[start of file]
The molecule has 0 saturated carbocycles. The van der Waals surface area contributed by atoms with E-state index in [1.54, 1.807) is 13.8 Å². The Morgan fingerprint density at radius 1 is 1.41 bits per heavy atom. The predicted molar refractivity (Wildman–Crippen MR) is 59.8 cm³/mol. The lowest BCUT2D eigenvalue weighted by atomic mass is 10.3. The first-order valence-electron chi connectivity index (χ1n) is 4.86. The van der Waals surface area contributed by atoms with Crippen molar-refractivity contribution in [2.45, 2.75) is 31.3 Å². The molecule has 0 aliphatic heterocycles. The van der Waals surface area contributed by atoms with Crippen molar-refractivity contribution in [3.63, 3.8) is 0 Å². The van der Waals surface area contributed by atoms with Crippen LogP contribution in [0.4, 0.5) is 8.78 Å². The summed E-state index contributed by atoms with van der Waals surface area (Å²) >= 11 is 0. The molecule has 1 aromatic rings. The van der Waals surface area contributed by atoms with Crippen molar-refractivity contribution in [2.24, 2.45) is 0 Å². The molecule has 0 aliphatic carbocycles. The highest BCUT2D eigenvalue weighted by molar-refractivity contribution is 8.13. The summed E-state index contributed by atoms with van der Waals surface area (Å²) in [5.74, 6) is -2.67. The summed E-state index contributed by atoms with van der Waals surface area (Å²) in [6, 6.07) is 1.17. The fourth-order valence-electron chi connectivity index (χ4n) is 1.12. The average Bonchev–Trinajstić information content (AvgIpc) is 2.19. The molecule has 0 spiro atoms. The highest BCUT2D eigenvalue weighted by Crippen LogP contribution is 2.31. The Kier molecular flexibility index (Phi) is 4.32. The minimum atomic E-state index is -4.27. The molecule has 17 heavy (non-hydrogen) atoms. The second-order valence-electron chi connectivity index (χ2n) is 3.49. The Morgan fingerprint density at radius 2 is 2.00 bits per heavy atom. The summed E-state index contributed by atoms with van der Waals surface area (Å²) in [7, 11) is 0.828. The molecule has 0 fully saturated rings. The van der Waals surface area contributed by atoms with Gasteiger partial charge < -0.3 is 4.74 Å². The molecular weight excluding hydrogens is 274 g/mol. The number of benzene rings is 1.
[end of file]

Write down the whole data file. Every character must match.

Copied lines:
The molecule has 0 saturated carbocycles. The van der Waals surface area contributed by atoms with E-state index in [1.54, 1.807) is 13.8 Å². The Morgan fingerprint density at radius 1 is 1.41 bits per heavy atom. The predicted molar refractivity (Wildman–Crippen MR) is 59.8 cm³/mol. The lowest BCUT2D eigenvalue weighted by atomic mass is 10.3. The first-order valence-electron chi connectivity index (χ1n) is 4.86. The van der Waals surface area contributed by atoms with Crippen molar-refractivity contribution in [2.45, 2.75) is 31.3 Å². The molecule has 0 aliphatic heterocycles. The van der Waals surface area contributed by atoms with Crippen molar-refractivity contribution in [3.63, 3.8) is 0 Å². The van der Waals surface area contributed by atoms with Crippen LogP contribution in [0.4, 0.5) is 8.78 Å². The summed E-state index contributed by atoms with van der Waals surface area (Å²) >= 11 is 0. The molecule has 1 aromatic rings. The van der Waals surface area contributed by atoms with Crippen molar-refractivity contribution in [2.24, 2.45) is 0 Å². The molecule has 0 aliphatic carbocycles. The highest BCUT2D eigenvalue weighted by molar-refractivity contribution is 8.13. The summed E-state index contributed by atoms with van der Waals surface area (Å²) in [5.74, 6) is -2.67. The summed E-state index contributed by atoms with van der Waals surface area (Å²) in [6, 6.07) is 1.17. The fourth-order valence-electron chi connectivity index (χ4n) is 1.12. The average Bonchev–Trinajstić information content (AvgIpc) is 2.19. The molecule has 0 spiro atoms. The highest BCUT2D eigenvalue weighted by Crippen LogP contribution is 2.31. The Kier molecular flexibility index (Phi) is 4.32. The minimum atomic E-state index is -4.27. The molecule has 17 heavy (non-hydrogen) atoms. The second-order valence-electron chi connectivity index (χ2n) is 3.49. The Morgan fingerprint density at radius 2 is 2.00 bits per heavy atom. The summed E-state index contributed by atoms with van der Waals surface area (Å²) in [7, 11) is 0.828. The molecule has 0 fully saturated rings. The van der Waals surface area contributed by atoms with Gasteiger partial charge < -0.3 is 4.74 Å². The molecular weight excluding hydrogens is 274 g/mol. The number of benzene rings is 1.